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Well…maybe they haven’t read Wells in awhile (yikes…and read up on the guy’s bio while you’re at it: a real headcase), but plastering his name on this meager little Canadian opus is hardly going to do Wells’ overinflated rep any harm (who even reads him anymore?). As for director Menzies’ outing all those years ago, the new H.G. Wells’ The Shape of Things to Come actually does crib one or two ideas from that 1936 “classic” (which ain’t so hot, either, quite frankly), including a one-manned (or robot) enemy plane wrecking havoc on a city, a long-running war that destroys Earth, a minor warlord rising to power, promising peace through science, and the premature launching of a space probe against the wishes of a segment of society. Knowing that notorious schlock producer Harry Alan Towers never met a public domain story he didn’t like to rip off (Korda’s movie went p.d. in 1964), or Towers’ penny-pinching penchant for loosely adapting already established literary properties from famous authors (he rightly knew that a famous author’s name in the credits, like Christie, Rohmer, or Wallace, could only help the box office), it’s not at all surprising—nor particularly egregious—that he’d slap H.G. Wells’ name on this jumped-up little scrapper.
And not surprising, either, H.G. Wells’ The Shape of Things to Come comes off like a lot of Towers’ later efforts: ultra-cheap, with story corners cut left and right amid the flimsy sets…but with a certain “the TV’s on so we might as well stare at it” watchability that’s a testament to his inexplicable lowest-bar luck. You can knock him all you want (it’s a fair cop), but you can’t deny Towers consistently delivered movies someone must have wanted to watch, for over 45 years (and what a perfect releasing partner he found here in Edward L. Montoro’s deliciously dodgy Film Ventures International, of Grizzly, The Dark, The Incubus,Pieces, The House on Sorority Row, and definitely last, Great White, infamy).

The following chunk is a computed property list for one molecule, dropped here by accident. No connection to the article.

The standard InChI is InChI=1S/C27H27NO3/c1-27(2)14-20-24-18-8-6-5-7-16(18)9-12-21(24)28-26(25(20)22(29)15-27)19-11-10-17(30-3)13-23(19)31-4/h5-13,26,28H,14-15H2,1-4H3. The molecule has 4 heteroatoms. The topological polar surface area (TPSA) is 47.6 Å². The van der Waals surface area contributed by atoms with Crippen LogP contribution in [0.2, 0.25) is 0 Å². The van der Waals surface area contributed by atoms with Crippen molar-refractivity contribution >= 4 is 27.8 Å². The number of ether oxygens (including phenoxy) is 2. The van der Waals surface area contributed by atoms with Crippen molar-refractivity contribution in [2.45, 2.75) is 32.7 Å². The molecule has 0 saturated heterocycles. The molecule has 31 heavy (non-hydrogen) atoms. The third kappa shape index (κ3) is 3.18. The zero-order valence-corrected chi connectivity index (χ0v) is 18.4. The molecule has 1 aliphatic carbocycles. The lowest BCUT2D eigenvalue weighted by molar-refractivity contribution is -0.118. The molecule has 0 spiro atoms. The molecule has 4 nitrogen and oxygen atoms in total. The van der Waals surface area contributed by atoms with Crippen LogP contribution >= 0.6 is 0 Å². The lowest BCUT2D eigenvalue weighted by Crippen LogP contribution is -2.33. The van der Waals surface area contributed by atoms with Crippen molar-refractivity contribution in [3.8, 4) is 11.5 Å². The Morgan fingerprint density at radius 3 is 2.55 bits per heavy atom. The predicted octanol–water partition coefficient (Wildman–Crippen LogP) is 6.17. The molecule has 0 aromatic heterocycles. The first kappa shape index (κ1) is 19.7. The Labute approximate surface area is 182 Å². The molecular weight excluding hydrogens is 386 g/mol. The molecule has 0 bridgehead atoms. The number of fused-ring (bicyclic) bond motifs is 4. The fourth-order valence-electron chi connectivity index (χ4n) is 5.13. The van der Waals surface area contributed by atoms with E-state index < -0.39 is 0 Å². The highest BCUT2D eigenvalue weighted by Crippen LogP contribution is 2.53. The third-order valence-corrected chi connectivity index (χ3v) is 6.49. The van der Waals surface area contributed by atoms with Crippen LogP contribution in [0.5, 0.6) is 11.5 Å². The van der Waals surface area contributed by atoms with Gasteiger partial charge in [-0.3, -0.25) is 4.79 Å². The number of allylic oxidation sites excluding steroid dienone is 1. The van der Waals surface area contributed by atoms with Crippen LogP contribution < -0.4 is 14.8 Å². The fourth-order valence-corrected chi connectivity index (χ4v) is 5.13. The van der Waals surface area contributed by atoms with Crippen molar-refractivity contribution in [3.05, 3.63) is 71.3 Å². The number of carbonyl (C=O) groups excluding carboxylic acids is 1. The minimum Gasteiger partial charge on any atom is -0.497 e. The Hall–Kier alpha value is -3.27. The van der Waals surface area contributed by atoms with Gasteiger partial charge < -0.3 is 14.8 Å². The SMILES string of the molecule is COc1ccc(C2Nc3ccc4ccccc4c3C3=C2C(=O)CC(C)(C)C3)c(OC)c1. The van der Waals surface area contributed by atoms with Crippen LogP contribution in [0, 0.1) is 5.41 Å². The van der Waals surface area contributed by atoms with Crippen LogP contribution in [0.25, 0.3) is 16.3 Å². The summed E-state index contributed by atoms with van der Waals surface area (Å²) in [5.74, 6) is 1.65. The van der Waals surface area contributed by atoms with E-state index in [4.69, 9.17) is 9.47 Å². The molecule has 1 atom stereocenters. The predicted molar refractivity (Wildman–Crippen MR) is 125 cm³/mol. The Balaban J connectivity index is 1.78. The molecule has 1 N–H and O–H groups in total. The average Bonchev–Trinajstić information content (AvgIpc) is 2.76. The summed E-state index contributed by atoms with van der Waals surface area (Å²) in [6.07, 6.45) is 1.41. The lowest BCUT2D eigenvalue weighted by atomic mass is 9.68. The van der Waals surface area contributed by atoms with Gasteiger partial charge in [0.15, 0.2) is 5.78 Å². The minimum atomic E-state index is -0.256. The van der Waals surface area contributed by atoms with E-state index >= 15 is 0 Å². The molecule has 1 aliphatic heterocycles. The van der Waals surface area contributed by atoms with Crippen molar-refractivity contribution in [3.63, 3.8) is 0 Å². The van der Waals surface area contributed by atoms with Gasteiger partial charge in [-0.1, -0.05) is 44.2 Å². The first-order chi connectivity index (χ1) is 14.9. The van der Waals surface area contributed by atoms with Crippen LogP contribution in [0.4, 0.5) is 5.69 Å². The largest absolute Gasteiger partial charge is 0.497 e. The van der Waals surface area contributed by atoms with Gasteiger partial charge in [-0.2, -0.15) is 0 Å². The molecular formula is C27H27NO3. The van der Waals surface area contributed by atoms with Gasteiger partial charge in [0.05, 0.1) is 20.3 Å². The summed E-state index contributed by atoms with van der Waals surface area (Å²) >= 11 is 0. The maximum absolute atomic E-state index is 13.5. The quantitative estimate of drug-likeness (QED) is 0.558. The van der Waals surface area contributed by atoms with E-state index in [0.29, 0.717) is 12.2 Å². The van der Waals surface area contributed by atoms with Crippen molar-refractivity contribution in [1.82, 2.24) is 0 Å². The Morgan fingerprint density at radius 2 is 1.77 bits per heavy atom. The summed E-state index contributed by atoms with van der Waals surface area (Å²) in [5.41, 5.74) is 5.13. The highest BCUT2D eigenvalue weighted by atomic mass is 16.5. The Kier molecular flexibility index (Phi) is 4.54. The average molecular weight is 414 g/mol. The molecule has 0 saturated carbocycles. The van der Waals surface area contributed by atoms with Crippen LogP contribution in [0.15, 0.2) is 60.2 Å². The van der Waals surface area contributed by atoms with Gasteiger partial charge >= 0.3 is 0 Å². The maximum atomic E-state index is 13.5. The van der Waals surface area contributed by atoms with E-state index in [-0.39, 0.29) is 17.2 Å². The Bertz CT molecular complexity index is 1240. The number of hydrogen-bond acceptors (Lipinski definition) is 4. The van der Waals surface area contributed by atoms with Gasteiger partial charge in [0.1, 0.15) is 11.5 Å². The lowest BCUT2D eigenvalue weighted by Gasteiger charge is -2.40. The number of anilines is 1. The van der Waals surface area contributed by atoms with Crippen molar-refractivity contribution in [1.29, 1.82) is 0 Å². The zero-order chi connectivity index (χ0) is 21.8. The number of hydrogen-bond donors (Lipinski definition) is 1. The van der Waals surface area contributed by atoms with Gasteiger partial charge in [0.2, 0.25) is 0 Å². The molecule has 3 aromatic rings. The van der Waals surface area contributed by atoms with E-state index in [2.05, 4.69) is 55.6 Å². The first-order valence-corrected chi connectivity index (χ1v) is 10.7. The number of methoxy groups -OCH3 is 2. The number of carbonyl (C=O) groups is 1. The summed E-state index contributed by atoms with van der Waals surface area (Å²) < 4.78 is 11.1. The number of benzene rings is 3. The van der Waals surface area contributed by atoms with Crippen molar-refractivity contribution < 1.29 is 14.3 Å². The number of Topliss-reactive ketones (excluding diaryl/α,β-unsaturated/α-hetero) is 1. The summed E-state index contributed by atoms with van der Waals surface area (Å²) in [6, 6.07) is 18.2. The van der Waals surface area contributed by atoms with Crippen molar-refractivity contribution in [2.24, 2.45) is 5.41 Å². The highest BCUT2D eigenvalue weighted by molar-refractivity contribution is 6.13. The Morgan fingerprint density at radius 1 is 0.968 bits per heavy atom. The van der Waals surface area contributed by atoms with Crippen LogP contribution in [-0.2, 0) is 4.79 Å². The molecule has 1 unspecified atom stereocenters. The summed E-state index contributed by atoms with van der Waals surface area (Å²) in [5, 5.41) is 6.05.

Originally conceived as a Canadian TV pilot (possibly for syndication?) and quickly churned out to capitalize on the Star Wars phenomenon, H.G. Wells’ The Shape of Things to Come begins with the de rigeur introductory crawl setting the context of the story against a not too shabby matte painting of the galaxy and composer Paul Hoffert’s acceptable Buck Rogers in the 25th Century disco knock-off title theme…before someone spells “its” wrong in the text (apparently the budget didn’t provide for a proofreader).
And that’s pretty much the dynamic that plays out for the rest of H.G. Wells’ The Shape of Things to Come. You watch a scene and think, “Well…that’s okay, considering…” before some plot hole opens up a mile wide, or some set wobbles, and you start cracking up. The script, written by Martin Lager (stuff like Klondike Fever and Deadly Harvest) moves through its storyline too quickly for its own good, dropping potentially interesting subplots outright (the whole “John Ireland and the Moon Council are pacifist weaklings,” and “Master Computer Lomax is an incompetent boob”), or giving them humorous short shrift (Carol Lynley’s comically unprepossessing rebel band is only briefly featured every 15 minutes or so, to the point where you keep forgetting she’s in the movie).
Some of Lager’s ideas are sabotaged by the limited production (we’re told Earth is an uninhabitable wasteland savaged by war…but Benton and Campbell touch down to a stark, rather gorgeous Ontario woodscape that just needs a little cabin with smoke coming out of its chimney to make us feel all toasty and cozy inside), while others are hinted at but not developed. One original element this knock-off has over Star Wars: Sparks the robot has sexual feelings for his master—he stares at Benton with lust, and smoke comes out of head when she touches him…but any further exploration of funky robot/hottie action is dropped before the flesh hits the metal (Lager also pens a scene remarkably similar to one later used in Star Trek II: The Wrath of Khan, when Morse willingly takes a deadly dose of radiation to put the Starstreak’s engines back on line).